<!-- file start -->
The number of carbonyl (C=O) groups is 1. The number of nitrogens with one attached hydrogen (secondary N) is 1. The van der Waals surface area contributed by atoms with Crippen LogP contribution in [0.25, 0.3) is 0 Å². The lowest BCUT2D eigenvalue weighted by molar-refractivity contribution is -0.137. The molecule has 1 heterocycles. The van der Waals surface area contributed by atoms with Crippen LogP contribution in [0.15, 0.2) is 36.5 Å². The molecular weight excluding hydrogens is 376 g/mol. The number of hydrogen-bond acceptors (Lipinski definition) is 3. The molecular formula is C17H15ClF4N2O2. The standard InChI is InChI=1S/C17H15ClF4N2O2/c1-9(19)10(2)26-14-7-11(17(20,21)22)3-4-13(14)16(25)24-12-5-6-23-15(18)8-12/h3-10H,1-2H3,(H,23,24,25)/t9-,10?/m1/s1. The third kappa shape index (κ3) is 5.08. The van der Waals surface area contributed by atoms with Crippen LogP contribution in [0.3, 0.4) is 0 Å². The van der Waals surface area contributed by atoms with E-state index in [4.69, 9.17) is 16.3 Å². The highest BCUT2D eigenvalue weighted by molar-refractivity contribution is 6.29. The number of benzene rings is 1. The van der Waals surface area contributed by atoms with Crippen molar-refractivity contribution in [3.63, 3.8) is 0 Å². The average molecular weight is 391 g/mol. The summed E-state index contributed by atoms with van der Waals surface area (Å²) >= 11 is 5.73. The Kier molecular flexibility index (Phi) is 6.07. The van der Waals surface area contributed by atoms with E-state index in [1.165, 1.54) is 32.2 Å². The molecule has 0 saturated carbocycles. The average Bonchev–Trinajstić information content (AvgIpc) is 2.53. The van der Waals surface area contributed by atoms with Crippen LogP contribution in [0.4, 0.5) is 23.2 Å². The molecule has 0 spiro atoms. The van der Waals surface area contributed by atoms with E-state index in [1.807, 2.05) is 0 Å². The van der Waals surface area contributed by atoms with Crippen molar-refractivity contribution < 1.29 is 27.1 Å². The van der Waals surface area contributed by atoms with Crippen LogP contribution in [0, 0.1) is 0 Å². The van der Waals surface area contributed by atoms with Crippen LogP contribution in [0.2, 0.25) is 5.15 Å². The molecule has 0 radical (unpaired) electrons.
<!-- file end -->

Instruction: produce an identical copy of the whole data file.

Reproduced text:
The number of carbonyl (C=O) groups is 1. The number of nitrogens with one attached hydrogen (secondary N) is 1. The van der Waals surface area contributed by atoms with Crippen LogP contribution in [0.25, 0.3) is 0 Å². The lowest BCUT2D eigenvalue weighted by molar-refractivity contribution is -0.137. The molecule has 1 heterocycles. The van der Waals surface area contributed by atoms with Crippen LogP contribution in [0.15, 0.2) is 36.5 Å². The molecular weight excluding hydrogens is 376 g/mol. The number of hydrogen-bond acceptors (Lipinski definition) is 3. The molecular formula is C17H15ClF4N2O2. The standard InChI is InChI=1S/C17H15ClF4N2O2/c1-9(19)10(2)26-14-7-11(17(20,21)22)3-4-13(14)16(25)24-12-5-6-23-15(18)8-12/h3-10H,1-2H3,(H,23,24,25)/t9-,10?/m1/s1. The third kappa shape index (κ3) is 5.08. The van der Waals surface area contributed by atoms with Crippen LogP contribution in [0.3, 0.4) is 0 Å². The van der Waals surface area contributed by atoms with E-state index in [4.69, 9.17) is 16.3 Å². The highest BCUT2D eigenvalue weighted by molar-refractivity contribution is 6.29. The number of benzene rings is 1. The van der Waals surface area contributed by atoms with Crippen molar-refractivity contribution in [3.63, 3.8) is 0 Å². The average molecular weight is 391 g/mol. The summed E-state index contributed by atoms with van der Waals surface area (Å²) >= 11 is 5.73. The Kier molecular flexibility index (Phi) is 6.07. The van der Waals surface area contributed by atoms with E-state index in [1.165, 1.54) is 32.2 Å². The molecule has 0 saturated carbocycles. The average Bonchev–Trinajstić information content (AvgIpc) is 2.53. The van der Waals surface area contributed by atoms with Crippen LogP contribution in [0.4, 0.5) is 23.2 Å². The molecule has 0 spiro atoms. The van der Waals surface area contributed by atoms with E-state index in [1.807, 2.05) is 0 Å². The van der Waals surface area contributed by atoms with Crippen molar-refractivity contribution < 1.29 is 27.1 Å². The van der Waals surface area contributed by atoms with Crippen LogP contribution in [0, 0.1) is 0 Å². The van der Waals surface area contributed by atoms with Crippen LogP contribution in [0.2, 0.25) is 5.15 Å². The molecule has 0 radical (unpaired) electrons.